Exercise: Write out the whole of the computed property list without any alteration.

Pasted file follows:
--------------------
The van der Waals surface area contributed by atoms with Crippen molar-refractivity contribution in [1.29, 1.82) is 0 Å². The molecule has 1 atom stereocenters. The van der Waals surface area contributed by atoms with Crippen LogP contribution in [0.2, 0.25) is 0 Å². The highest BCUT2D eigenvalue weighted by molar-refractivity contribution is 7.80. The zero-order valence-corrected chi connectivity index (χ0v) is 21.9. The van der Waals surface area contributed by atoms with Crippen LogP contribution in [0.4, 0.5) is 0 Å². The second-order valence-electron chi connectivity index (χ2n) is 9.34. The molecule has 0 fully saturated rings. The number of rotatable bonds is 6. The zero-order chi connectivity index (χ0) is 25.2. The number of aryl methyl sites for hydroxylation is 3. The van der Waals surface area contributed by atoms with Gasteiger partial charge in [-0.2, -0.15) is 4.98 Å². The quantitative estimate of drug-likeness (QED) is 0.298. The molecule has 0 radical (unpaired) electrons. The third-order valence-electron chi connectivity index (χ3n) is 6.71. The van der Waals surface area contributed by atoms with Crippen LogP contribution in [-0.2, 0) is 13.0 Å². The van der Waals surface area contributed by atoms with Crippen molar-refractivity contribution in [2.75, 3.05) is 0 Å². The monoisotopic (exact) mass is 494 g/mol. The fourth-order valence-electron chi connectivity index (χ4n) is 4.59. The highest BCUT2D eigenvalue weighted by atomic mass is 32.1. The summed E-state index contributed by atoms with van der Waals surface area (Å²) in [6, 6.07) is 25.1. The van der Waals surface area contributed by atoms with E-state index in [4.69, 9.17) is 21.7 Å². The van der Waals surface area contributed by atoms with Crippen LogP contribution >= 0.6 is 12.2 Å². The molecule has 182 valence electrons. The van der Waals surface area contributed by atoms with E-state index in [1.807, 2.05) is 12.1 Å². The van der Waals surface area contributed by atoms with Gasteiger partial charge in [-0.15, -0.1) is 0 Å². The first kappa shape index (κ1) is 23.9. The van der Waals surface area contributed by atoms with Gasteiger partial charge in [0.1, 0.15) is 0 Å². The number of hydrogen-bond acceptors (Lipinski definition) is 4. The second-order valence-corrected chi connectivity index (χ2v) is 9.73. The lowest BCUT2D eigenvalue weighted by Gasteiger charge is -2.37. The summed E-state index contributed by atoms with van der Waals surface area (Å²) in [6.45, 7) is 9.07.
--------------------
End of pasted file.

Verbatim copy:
The van der Waals surface area contributed by atoms with Crippen molar-refractivity contribution in [1.29, 1.82) is 0 Å². The molecule has 1 atom stereocenters. The van der Waals surface area contributed by atoms with Crippen LogP contribution in [0.2, 0.25) is 0 Å². The highest BCUT2D eigenvalue weighted by molar-refractivity contribution is 7.80. The zero-order valence-corrected chi connectivity index (χ0v) is 21.9. The van der Waals surface area contributed by atoms with Crippen LogP contribution in [0.4, 0.5) is 0 Å². The second-order valence-electron chi connectivity index (χ2n) is 9.34. The molecule has 0 fully saturated rings. The number of rotatable bonds is 6. The zero-order chi connectivity index (χ0) is 25.2. The number of aryl methyl sites for hydroxylation is 3. The van der Waals surface area contributed by atoms with Gasteiger partial charge in [-0.2, -0.15) is 4.98 Å². The quantitative estimate of drug-likeness (QED) is 0.298. The molecule has 0 radical (unpaired) electrons. The third-order valence-electron chi connectivity index (χ3n) is 6.71. The van der Waals surface area contributed by atoms with Crippen LogP contribution in [-0.2, 0) is 13.0 Å². The van der Waals surface area contributed by atoms with Crippen molar-refractivity contribution in [2.75, 3.05) is 0 Å². The monoisotopic (exact) mass is 494 g/mol. The fourth-order valence-electron chi connectivity index (χ4n) is 4.59. The highest BCUT2D eigenvalue weighted by atomic mass is 32.1. The summed E-state index contributed by atoms with van der Waals surface area (Å²) in [6, 6.07) is 25.1. The van der Waals surface area contributed by atoms with E-state index in [4.69, 9.17) is 21.7 Å². The van der Waals surface area contributed by atoms with Crippen LogP contribution >= 0.6 is 12.2 Å². The molecule has 182 valence electrons. The van der Waals surface area contributed by atoms with E-state index in [1.807, 2.05) is 12.1 Å². The van der Waals surface area contributed by atoms with Gasteiger partial charge in [-0.15, -0.1) is 0 Å². The first kappa shape index (κ1) is 23.9. The van der Waals surface area contributed by atoms with Gasteiger partial charge in [0.1, 0.15) is 0 Å². The number of hydrogen-bond acceptors (Lipinski definition) is 4. The second-order valence-corrected chi connectivity index (χ2v) is 9.73. The lowest BCUT2D eigenvalue weighted by Gasteiger charge is -2.37. The summed E-state index contributed by atoms with van der Waals surface area (Å²) in [6.45, 7) is 9.07.